Converged communicators who are interested in the legal, ethical, and journalistic implications of news on social media may want to read this unpleasant story from Brazil. According to the BBC, an unofficial Facebook news page is being blamed for a killing in a town not far from the enormous urban complex surrounding Sao Paulo. The administrators of the page perpetuated false rumors of child kidnappings in the neighborhood, in spite of official denials from the police. These rumors built online over a period of several weeks. Eventually, panic grew in the area until a woman was beaten and publicly killed by a mob, which appears to have been motivated in part by a frenzied search to track down the (nonexistent) kidnapper.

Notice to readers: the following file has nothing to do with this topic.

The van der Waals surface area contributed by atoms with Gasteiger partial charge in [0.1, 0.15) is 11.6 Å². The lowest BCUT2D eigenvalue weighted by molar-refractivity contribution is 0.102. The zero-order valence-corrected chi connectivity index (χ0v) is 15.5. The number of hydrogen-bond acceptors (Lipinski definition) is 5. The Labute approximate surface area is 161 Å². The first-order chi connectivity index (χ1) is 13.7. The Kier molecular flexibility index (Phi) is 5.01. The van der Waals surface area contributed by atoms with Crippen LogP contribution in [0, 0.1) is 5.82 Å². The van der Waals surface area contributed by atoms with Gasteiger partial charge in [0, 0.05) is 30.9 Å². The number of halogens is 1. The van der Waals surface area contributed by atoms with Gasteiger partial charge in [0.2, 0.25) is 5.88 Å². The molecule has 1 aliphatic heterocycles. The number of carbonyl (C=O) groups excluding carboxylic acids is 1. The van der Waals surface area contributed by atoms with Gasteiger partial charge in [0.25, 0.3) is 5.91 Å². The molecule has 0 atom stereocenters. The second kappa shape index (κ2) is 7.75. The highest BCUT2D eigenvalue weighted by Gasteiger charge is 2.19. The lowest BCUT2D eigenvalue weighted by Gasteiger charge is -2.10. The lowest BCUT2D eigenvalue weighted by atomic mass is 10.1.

The story may be sensational, but the results – and the ethical implications – are real. As noted in the article, Brazil has no law against spreading false rumors through social media. In the United States, because of First Amendment freedoms, enforcing such a law would be difficult, if not impossible. But even though the law may not ban them outright, converged (and even non-converged) communicators know that false posts in the online universe are both damaging and distressingly common. It’s yet another example that actions that are legal may not be ethical – and a shocking example to illustrate the terrible consequences that can occur when misleading online information meets poor media literacy.